Sheer poetry

Memory is a funny thing. Most often it is there when one needs it. Other times it can be elusive. I think I have sometimes been protected from hurt when my memory has failed to conjure up details of a long lost experience. I know I’ve been thankful when I could call a friend from years and years ago to help me fill in the blanks. It has felt great when I have been able to do the same for someone else.

In my role as a pastor, I have ministered to folks on the edge of dementia and some that are deep within it. I have had family and dear friends overtaken by Alzheimer’s and memory loss. It is an agonizing experience for me whether I am a friend, a family member, or a pastor. I cannot imagine the frustration of the one who must live through it.

In the ceiling of the downtown St. Joseph, Mo., library (Gretchen Lord Anderson photo)

In the ceiling of the downtown St. Joseph, Mo., library (Gretchen Lord Anderson photo)

My hometown is St. Joseph, Mo., and I’ve had reason to return to St. Joe many times over the past years to attend to family issues there and even to reunite with old friends. On one visit, I stole a few moments to return to the downtown branch of the St. Joseph Public Library. I figuratively lived there as a child and as a student. If they would have provided a bedroom, I would have moved in. It is a beautiful old Carnegie Library, built around 1902, with stained glass in the ceiling, pillars, marble floors, the whole nine yards. Just walking up the front steps conjured all kinds of memories and especially those of my dear friend Janet who died several years ago. I was reminded, as I often am, of how much I miss her.

When I entered, one of the first things I did out of habit was turn to my left to look at the stairway leading down to the children’s library. Still there. At the entrance to the stairway was a statue I remembered from when I was a very young child, a statue of a little boy on his knees playing with his little toy dog and toy soldier. It is intended to represent “Little Boy Blue” from the poem of the same name by St. Joseph native Eugene Field.

There are words inscribed at the base of that statue, and, ironically, I didn’t even have to approach it to remember the entire poem. I immediately started to recite it from memory.

The little toy dog is covered with dust,
But sturdy and stanch he stands;
And the little toy soldier is red with rust,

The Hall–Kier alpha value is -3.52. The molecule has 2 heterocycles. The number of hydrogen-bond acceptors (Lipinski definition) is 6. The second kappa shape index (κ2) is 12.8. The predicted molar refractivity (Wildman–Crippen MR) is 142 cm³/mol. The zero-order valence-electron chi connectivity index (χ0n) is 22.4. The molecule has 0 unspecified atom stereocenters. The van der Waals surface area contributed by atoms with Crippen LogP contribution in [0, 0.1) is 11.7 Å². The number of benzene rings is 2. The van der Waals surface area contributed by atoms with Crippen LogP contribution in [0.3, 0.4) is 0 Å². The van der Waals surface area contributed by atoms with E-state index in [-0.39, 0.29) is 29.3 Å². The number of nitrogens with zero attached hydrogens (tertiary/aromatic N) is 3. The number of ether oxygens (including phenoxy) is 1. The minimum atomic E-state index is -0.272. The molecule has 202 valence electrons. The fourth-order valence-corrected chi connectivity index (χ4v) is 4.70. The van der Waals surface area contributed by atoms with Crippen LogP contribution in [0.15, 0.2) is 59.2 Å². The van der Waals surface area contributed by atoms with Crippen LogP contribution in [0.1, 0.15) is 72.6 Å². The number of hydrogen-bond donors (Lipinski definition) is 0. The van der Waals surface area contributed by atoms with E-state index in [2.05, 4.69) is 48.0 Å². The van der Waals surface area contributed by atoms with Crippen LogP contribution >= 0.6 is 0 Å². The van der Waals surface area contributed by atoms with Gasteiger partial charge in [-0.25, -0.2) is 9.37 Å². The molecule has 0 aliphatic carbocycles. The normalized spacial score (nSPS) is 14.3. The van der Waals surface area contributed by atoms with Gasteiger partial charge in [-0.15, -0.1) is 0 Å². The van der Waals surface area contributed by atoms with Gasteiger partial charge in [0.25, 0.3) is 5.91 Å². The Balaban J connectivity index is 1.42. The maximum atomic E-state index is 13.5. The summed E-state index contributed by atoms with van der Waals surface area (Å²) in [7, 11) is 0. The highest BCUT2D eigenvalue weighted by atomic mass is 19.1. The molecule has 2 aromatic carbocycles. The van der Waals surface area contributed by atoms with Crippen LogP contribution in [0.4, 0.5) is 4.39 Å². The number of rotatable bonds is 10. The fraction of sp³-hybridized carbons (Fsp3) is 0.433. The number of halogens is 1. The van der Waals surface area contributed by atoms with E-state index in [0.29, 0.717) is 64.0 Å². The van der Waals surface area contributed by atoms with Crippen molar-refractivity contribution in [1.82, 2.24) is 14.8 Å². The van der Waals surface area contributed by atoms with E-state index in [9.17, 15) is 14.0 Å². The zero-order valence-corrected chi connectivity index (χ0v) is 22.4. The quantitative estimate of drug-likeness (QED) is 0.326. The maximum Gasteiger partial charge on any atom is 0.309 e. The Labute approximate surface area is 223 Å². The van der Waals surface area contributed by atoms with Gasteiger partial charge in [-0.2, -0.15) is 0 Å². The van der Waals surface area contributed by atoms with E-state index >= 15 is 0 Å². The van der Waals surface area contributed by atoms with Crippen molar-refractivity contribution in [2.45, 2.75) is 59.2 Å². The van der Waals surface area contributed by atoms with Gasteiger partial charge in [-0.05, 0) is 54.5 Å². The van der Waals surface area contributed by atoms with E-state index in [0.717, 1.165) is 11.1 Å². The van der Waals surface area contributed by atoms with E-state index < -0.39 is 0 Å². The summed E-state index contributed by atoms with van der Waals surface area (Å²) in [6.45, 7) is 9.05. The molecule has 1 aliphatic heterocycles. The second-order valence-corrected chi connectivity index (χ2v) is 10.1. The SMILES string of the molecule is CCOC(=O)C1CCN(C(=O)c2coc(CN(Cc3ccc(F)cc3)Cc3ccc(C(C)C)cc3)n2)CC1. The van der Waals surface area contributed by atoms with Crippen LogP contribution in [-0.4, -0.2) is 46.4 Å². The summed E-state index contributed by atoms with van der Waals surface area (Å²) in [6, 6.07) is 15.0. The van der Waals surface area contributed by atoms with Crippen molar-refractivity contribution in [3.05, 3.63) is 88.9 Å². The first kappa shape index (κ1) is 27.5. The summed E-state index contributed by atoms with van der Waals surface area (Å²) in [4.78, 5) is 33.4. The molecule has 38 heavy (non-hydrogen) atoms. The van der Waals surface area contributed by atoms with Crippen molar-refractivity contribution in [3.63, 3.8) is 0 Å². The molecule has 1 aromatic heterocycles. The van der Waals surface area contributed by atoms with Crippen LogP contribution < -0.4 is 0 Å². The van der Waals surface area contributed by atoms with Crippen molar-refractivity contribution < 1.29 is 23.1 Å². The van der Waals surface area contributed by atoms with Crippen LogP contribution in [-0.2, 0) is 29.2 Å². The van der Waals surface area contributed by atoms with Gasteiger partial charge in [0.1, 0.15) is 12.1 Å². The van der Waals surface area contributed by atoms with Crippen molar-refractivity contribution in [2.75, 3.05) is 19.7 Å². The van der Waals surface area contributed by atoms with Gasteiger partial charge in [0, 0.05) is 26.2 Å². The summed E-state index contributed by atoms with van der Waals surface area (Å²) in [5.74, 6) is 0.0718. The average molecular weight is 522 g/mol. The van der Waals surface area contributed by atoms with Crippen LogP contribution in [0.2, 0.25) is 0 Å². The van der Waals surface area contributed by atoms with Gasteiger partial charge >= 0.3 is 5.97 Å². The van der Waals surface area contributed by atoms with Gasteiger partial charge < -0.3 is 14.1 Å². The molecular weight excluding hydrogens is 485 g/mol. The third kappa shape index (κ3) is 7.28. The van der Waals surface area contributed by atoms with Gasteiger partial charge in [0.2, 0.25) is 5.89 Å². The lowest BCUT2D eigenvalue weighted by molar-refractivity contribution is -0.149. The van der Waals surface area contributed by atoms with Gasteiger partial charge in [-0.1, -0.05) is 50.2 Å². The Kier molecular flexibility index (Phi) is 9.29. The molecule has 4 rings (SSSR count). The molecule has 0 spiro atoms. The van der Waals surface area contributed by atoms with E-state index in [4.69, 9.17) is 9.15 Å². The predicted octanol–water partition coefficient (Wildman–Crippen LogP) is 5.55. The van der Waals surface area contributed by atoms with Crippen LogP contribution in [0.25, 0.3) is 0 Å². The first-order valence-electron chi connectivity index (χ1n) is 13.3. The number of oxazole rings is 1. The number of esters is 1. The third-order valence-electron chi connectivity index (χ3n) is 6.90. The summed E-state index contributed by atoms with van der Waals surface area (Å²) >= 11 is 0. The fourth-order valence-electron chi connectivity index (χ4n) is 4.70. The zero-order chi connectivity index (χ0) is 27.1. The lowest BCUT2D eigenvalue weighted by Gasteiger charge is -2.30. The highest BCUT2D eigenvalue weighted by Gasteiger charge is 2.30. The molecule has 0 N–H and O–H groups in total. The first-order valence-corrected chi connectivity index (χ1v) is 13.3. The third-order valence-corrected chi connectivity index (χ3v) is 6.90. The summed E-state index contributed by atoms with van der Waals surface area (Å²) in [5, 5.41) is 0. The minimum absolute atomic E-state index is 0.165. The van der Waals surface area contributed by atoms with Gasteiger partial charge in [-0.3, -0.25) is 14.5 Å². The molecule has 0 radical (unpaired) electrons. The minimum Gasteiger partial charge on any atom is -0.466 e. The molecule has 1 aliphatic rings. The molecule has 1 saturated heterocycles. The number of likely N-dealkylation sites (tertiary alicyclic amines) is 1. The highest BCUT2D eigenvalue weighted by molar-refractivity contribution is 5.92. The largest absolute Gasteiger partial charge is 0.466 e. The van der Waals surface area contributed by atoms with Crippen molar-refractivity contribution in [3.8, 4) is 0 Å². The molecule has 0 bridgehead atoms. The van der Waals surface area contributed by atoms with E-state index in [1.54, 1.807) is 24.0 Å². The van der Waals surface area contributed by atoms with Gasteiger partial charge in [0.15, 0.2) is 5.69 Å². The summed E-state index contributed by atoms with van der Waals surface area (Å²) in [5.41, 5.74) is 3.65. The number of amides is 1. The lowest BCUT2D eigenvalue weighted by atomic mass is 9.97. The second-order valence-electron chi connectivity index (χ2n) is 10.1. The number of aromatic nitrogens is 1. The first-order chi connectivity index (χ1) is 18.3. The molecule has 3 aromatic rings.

And his musket moulds in his hands.
Time was when the little toy dog was new,
And the soldier was passing fair;
And that was the time when our Little Boy Blue
Kissed them and put them there.

“Now, don’t you go till I come,” he said,
“And don’t you make any noise!”
So, toddling off to his trundle-bed,
He dreamt of the pretty toys;
And, as he was dreaming, an angel song
Awakened our Little Boy Blue—
Oh! the years are many, the years are long,
But the little toy friends are true!

Ay, faithful to Little Boy Blue they stand,
Each in the same old place—
Awaiting the touch of a little hand,
The smile of a little face;
And they wonder, as waiting the long years through
In the dust of that little chair,

What has become of our Little Boy Blue,
Since he kissed them and put them there. [1]

The statue representing Eugene Field's "Little Boy Blue" from the poem of the same name. It is located in the St. Joseph, Mo. downtown public library (Gretchen Lord Anderson photo).

The statue representing Eugene Field’s “Little Boy Blue” from the poem of the same name. It is located in the St. Joseph, Mo. downtown public library (Gretchen Lord Anderson photo).

I have recently read that when we reach 40 years of age we also touch the peak of our good memory. It begins to fade after that. Forty years! There is also a publicized theory of a link between favorite old poems and memory. That is, a person whose memory seems to be otherwise gone or fading, will identify with the words of poems they remember which would explain why I was able to conjure up that poem about Little Boy Blue all these years after hearing it the last time.

So, for instance, if I said to you:
Listen, my children, and you shall hear…
You would reply:
Of the midnight ride of Paul Revere…[2]

Or, if I would say to you:
‘Twas the night before Christmas, when all through the house
You would say
Not a creature was stirring, not even a mouse.[3]

Let’s try this one:
Over the river and through the woods . . .
Your response?
To grandmother’s house we go.[4]

One more and this one is going to be harder:
The gingham dog and the calico cat…

Your response?
Side by side on the table sat;
‘Twas half-past twelve, and (what do you think!)
Nor one nor t’ other had slept a wink!
The old Dutch clock and the Chinese plate
Appeared to know as sure as fate
There was going to be a terrible spat.
(I wasn’t there; I simply state
What was told to me by the Chinese plate!) [5]

Poetry, you see, is effective because it paints a picture for us. When we say or hear poetry over and over again, it becomes ingrained in our memory. When I was a kid I thought poetry had to rhyme to be really effective (and I admit grieving the loss of great poets like Longfellow). But listen to this one. It was shared by a Wisconsin man who wrote the poem as he cared for his wife who had Alzheimer’s disease:

Fifty years she was my playmate;
Now she wants to play no more.   

She has Alzheimer’s;
She does not hear my voice;
She does not know that I am here,
Nor that I am holding her hand.
But I know that I am here,
And if there is a God
Then God knows that I am here.
And if there is no God,
Then that is why I am here.

Let us thank God for our burdens,
For our burdens make us useful.
And if there is no God to thank,
Then our burdens create one.
He is an atheist who bears no burden.

Meanwhile, I can hold her hand.[6]